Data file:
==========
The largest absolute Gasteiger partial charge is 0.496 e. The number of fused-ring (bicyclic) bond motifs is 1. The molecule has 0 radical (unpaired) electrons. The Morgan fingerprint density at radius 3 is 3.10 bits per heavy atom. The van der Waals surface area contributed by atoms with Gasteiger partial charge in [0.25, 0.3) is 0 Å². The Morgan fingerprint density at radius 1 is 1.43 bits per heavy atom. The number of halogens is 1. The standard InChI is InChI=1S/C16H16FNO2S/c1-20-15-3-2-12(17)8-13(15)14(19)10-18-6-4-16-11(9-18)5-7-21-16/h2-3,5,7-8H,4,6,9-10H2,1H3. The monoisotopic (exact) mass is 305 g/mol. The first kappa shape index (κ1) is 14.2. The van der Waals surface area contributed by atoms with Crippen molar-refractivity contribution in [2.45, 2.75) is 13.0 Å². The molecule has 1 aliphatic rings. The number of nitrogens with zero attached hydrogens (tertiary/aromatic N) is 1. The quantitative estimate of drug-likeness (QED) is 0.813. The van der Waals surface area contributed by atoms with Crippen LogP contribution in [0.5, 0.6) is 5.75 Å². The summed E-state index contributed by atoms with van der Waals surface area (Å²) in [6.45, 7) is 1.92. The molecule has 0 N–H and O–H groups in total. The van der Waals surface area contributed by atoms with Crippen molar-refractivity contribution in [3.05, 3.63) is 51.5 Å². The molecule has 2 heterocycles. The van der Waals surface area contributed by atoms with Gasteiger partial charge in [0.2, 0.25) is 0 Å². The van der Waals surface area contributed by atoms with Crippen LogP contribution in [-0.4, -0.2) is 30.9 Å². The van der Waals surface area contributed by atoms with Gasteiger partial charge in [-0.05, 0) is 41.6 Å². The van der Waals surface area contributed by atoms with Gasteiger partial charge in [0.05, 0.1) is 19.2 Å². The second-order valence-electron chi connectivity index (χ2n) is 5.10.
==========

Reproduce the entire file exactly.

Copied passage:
The largest absolute Gasteiger partial charge is 0.496 e. The number of fused-ring (bicyclic) bond motifs is 1. The molecule has 0 radical (unpaired) electrons. The Morgan fingerprint density at radius 3 is 3.10 bits per heavy atom. The van der Waals surface area contributed by atoms with Gasteiger partial charge in [0.25, 0.3) is 0 Å². The Morgan fingerprint density at radius 1 is 1.43 bits per heavy atom. The number of halogens is 1. The standard InChI is InChI=1S/C16H16FNO2S/c1-20-15-3-2-12(17)8-13(15)14(19)10-18-6-4-16-11(9-18)5-7-21-16/h2-3,5,7-8H,4,6,9-10H2,1H3. The monoisotopic (exact) mass is 305 g/mol. The first kappa shape index (κ1) is 14.2. The van der Waals surface area contributed by atoms with Crippen molar-refractivity contribution in [2.45, 2.75) is 13.0 Å². The molecule has 1 aliphatic rings. The number of nitrogens with zero attached hydrogens (tertiary/aromatic N) is 1. The quantitative estimate of drug-likeness (QED) is 0.813. The van der Waals surface area contributed by atoms with Crippen LogP contribution in [0.5, 0.6) is 5.75 Å². The summed E-state index contributed by atoms with van der Waals surface area (Å²) in [6.45, 7) is 1.92. The molecule has 0 N–H and O–H groups in total. The van der Waals surface area contributed by atoms with Crippen molar-refractivity contribution in [3.05, 3.63) is 51.5 Å². The molecule has 2 heterocycles. The van der Waals surface area contributed by atoms with Gasteiger partial charge in [0.2, 0.25) is 0 Å². The van der Waals surface area contributed by atoms with Crippen LogP contribution in [-0.4, -0.2) is 30.9 Å². The van der Waals surface area contributed by atoms with Gasteiger partial charge in [-0.05, 0) is 41.6 Å². The van der Waals surface area contributed by atoms with Gasteiger partial charge in [0.05, 0.1) is 19.2 Å². The second-order valence-electron chi connectivity index (χ2n) is 5.10.